To save you the maths, 3,100 miles in 52 days equates to 59.6 miles a day. When Ashprihanal Aalto, an unassuming Finnish postman, set a new record of 40 days nine hours six minutes in 2015, he averaged almost 77 miles a day.
It has been described as the “Everest of ultra-running”. That does not come close to doing it justice. More than 4,000 have reached the summit of Everest since 1953. Only 43 people have ever completed the Self-Transcendence in 22 years.
“It was the most overwhelming moment of my running life,” says Scotland’s William Sichel, an ultra-running legend and holder of 693 world records who completed the race in 2014.
American Yolanda Holder, who has finished 540 marathons and ultra-marathons, became the first person to walk the Self-Transcendence in 2017.
“It just tore me apart,” she says. “I’ve never cried at any of my races. But when I crossed that finish line, boy, I cried.”
Herein lies the thrill, the attraction of putting your body and mind through an experience that most people can barely comprehend, let alone would consider tackling.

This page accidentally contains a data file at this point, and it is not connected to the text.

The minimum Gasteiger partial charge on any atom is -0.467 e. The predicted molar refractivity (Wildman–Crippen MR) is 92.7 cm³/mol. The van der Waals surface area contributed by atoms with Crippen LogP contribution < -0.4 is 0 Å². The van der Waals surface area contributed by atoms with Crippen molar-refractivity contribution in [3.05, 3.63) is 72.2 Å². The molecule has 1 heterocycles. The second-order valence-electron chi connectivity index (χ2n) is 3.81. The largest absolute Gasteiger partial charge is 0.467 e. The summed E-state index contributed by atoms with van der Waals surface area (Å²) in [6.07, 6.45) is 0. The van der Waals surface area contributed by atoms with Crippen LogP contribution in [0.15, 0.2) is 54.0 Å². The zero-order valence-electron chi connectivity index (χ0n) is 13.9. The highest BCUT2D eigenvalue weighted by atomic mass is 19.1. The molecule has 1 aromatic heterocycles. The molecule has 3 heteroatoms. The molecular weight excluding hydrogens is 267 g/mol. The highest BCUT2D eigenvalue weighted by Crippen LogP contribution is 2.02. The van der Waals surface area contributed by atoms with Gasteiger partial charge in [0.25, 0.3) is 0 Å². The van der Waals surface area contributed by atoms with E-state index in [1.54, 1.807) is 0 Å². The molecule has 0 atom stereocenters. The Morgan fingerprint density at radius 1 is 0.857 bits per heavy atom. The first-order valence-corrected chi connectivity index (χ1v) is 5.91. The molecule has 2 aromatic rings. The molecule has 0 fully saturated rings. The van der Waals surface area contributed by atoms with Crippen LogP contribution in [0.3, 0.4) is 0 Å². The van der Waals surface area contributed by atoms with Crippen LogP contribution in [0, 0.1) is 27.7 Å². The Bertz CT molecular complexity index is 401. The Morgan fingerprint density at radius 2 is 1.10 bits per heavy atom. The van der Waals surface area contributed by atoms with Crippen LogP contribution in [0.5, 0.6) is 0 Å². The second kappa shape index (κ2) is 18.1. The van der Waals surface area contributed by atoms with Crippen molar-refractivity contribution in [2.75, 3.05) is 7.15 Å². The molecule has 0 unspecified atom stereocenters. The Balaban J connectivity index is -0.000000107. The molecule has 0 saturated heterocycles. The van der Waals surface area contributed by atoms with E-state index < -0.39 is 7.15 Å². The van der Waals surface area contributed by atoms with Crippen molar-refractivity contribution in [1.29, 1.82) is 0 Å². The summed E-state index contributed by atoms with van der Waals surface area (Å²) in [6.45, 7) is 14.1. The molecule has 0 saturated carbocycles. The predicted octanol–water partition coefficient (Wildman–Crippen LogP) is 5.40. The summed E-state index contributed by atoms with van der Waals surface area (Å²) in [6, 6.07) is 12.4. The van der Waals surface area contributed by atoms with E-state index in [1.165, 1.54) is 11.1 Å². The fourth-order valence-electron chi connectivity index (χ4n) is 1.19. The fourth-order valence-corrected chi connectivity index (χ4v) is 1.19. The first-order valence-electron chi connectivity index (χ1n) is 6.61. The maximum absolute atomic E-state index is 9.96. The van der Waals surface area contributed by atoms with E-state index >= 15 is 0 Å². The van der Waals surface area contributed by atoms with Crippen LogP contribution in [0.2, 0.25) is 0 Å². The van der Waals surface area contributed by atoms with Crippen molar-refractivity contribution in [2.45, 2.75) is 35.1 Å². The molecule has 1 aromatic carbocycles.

“You get to run to your heart’s content,” says Aalto, who has completed the race 14 times, won it eight times and is currently taking part in the 23rd edition, which started on Sunday. “When you run a marathon, you feel good. When you run a 100km race, you feel even better. And when you run 3,100 miles, you feel even better still.”
Women’s record holder Kaneenika Janakova, born in Slovakia but now living near the course, describes it as “sacred ground”.
“I was hoping I wouldn’t get the inspiration to run it,” she says, chuckling. “But then…” She made her debut in 2016, set a record of 48 days 14 hours 24 minutes in 2017, and was back for more in 2018. She is skipping this year’s race. “I’m already missing it.”